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Well, despite these feelings toward “street photography” I quite like taking photos in urban environments. So since I was asked if I might like to write something for this website, I thought I’d take the opportunity to pen something that I hoped might speak to a few other people with a similar stance as me; those who share a similar sense of being a photographer who takes photos in an urban environment, but at the same time might not feel akin to other ‘Street’ photographers, those who might not wish to “face their fears”, and indeed those who might not want to worry about necessarily creating a “strong narrative”. I’m hoping there are a few people out there who are like me, who see urban environments as rich pickings for satisfying shapes and angles, and see people within the frame as little more than useful for scale or simple adding something to the composition.

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This is what I personally call “reluctant street photography”, and the following is a few tips on how I am learning to embrace and enjoy it! It is, if you like, a few tips about how to be a photographer on the streets, without needing to be a full blown “Street Photographer”.

1. Shoot for yourself

The beauty of not being a full blown street photographer is that you can let what the experts advise about street photography blow over you. Just think of all those slightly invasive photos of people that you don’t have to take!

Also, if you’re not attempting to be the next great street photographer, you can forget about what preconceptions you might have about what you should be taking, and just take photos of the things you see. This is a really positive step towards simply enjoying doing it, rather than worrying about whether or not you’re shooting good “street photos”.

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Ultimately, my view is that you’re probably not going to be the next Bresson! Don’t get me wrong, I’m not suggesting you stop trying, but if you can concentrate on shooting for yourself in your own style, and not in a way that you hope might impress others with your fearless behaviour you might stumble just onto your own style!

2. Embrace the archetype

That all said, I think it can be of value to explore the archetypes. I get a little wrapped up in the idea of archetypes; photos that feel so derivative that they border on copyright infringement. I take them sometimes and find the process satisfying – you know the sorts of images I’m talking about, right? Padlocks, reflections in puddles, moving cyclists.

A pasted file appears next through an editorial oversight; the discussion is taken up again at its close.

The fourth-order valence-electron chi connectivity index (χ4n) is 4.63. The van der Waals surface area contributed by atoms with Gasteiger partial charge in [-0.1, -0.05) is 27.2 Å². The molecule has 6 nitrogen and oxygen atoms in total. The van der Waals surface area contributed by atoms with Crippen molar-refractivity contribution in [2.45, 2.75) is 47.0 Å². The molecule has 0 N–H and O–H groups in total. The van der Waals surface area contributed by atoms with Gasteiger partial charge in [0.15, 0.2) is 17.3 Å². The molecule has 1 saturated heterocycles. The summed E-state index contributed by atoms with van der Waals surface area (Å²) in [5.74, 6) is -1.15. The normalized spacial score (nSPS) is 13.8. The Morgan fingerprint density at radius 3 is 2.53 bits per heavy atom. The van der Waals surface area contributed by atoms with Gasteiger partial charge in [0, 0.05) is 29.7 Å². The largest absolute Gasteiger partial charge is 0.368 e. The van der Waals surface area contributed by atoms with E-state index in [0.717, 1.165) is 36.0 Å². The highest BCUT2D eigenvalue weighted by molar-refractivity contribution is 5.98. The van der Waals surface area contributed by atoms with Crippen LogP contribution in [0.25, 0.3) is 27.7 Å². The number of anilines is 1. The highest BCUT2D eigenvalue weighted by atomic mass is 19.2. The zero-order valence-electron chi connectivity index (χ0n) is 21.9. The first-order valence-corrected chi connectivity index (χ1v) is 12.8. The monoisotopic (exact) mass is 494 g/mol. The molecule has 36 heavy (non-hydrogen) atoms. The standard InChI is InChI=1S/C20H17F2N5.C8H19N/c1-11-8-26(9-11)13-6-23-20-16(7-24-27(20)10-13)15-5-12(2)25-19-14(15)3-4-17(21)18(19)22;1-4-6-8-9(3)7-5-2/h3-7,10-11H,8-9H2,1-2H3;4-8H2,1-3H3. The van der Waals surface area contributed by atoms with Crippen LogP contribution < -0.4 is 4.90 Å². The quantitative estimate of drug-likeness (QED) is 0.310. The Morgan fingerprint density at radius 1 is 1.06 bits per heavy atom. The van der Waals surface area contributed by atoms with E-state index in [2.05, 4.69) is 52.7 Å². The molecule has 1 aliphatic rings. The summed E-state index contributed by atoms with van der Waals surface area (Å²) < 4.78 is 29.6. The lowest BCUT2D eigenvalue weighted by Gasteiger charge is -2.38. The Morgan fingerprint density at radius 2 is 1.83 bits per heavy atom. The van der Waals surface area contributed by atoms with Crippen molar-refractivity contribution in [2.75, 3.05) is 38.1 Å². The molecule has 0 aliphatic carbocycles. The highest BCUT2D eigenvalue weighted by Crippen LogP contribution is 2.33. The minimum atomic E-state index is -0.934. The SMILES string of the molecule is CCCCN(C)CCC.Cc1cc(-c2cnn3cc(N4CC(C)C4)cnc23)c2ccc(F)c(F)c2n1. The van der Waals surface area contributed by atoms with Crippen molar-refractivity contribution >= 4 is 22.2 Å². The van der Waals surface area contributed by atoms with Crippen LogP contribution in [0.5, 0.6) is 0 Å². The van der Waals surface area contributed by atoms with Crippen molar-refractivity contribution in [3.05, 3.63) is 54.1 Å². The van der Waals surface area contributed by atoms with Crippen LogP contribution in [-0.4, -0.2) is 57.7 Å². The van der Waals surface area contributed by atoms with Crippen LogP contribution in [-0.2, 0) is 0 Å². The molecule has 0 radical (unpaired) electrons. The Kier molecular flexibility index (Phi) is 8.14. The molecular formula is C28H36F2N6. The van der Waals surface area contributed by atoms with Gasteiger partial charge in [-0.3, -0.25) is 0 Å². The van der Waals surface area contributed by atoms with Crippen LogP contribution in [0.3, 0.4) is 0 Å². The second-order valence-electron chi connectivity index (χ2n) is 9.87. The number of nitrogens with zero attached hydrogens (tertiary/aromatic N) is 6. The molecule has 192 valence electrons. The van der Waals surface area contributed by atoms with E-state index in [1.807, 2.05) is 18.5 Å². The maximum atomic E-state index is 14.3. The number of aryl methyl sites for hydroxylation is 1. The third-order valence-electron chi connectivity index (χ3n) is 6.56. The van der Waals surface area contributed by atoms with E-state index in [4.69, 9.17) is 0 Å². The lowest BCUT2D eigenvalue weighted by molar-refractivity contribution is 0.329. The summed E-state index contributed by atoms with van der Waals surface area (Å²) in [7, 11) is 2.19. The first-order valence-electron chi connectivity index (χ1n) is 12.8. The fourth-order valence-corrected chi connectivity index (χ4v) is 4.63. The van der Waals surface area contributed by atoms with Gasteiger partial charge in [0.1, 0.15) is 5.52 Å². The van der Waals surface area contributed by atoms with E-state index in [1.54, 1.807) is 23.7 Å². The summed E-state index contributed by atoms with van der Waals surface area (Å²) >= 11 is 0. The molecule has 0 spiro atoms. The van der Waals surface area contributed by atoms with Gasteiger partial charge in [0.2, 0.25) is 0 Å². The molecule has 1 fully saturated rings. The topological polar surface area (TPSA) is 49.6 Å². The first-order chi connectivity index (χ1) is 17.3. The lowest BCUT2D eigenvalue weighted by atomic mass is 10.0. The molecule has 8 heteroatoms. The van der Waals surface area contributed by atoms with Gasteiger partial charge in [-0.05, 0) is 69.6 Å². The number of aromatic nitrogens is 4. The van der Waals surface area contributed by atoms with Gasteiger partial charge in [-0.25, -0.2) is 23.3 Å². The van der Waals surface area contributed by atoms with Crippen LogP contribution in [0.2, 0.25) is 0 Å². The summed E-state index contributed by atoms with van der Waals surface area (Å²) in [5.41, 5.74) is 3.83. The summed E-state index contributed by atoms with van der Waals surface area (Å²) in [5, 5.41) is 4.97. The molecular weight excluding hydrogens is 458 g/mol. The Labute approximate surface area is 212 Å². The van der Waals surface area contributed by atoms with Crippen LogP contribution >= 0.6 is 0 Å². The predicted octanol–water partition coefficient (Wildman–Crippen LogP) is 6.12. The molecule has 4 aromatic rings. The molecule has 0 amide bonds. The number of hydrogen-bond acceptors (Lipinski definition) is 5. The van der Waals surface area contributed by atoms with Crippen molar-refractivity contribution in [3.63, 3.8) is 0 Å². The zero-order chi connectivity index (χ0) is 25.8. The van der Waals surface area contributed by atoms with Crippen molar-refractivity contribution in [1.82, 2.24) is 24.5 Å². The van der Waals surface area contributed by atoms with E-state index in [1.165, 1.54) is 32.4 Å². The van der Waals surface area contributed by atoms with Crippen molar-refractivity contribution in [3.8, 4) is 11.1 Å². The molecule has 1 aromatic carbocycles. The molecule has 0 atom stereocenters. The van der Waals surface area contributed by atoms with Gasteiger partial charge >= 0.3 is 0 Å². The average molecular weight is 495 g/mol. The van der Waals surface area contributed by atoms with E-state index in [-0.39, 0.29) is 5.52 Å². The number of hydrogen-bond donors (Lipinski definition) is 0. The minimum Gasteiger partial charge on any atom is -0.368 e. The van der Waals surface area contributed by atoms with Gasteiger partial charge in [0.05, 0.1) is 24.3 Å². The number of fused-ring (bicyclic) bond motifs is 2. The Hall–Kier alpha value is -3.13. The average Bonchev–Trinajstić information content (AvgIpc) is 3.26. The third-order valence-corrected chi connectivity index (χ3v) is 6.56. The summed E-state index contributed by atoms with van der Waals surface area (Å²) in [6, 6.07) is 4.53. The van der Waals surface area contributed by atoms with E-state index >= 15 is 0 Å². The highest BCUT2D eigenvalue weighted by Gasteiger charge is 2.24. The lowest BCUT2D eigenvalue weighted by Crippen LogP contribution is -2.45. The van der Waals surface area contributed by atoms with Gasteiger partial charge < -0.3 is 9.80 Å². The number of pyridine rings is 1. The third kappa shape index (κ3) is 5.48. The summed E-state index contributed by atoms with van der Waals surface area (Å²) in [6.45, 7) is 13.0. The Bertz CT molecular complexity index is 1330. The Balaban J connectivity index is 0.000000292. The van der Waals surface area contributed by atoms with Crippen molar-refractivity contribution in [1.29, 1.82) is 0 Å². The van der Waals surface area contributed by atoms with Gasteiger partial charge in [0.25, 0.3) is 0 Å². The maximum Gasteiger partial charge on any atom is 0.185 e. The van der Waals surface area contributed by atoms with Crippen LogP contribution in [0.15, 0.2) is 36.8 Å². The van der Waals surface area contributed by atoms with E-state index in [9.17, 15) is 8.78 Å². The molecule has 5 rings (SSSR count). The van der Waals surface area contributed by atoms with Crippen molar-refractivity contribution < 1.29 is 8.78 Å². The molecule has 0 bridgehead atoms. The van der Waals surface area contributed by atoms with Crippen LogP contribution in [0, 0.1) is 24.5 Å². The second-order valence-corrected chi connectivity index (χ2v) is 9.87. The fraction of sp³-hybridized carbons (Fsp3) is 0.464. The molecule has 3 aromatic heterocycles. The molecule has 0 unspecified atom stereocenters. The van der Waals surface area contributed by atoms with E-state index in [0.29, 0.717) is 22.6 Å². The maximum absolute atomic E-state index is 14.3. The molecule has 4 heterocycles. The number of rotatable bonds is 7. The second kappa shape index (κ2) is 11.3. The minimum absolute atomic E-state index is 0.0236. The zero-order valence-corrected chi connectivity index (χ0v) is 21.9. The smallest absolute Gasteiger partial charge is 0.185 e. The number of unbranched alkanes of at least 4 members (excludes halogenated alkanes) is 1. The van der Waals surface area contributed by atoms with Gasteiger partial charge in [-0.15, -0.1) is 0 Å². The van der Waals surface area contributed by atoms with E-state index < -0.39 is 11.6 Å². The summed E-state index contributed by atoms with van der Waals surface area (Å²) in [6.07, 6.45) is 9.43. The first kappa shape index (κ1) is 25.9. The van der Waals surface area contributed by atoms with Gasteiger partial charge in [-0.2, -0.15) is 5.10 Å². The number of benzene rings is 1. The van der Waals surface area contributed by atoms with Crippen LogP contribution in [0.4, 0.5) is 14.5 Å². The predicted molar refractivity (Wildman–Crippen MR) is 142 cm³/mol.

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All these images have been taken before, and they’ll be taken again, probably by both you and me. The point is though, exploration of the done-before can make path to originality (whatever that means) more clear.

3. Street photography doesn’t have to be of people

There is much more to urban environments than just the people that occupy them. If you want to take photos of people, that’s fine, but if you don’t, that’s ok too! I very rarely treat people as the subject, instead I more often than not just use them for scale, or simply as compositional elements within the frame. And in fact, quite often I don’t include people in my images at all, preferring instead the “impression” people have left on the environment.

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4. Look up

When I say look up, I don’t just mean up, I mean look around you, properly. What’s on the floor, what odd architecture is there up near the roof of that building you walk past every day? It’s easy to forget that your brain is a very powerful filter. You have to fight your brain to properly observe and take in your surroundings. Photography is a great way to see all the things around you in a different way – especially those things you have looked at a million times before.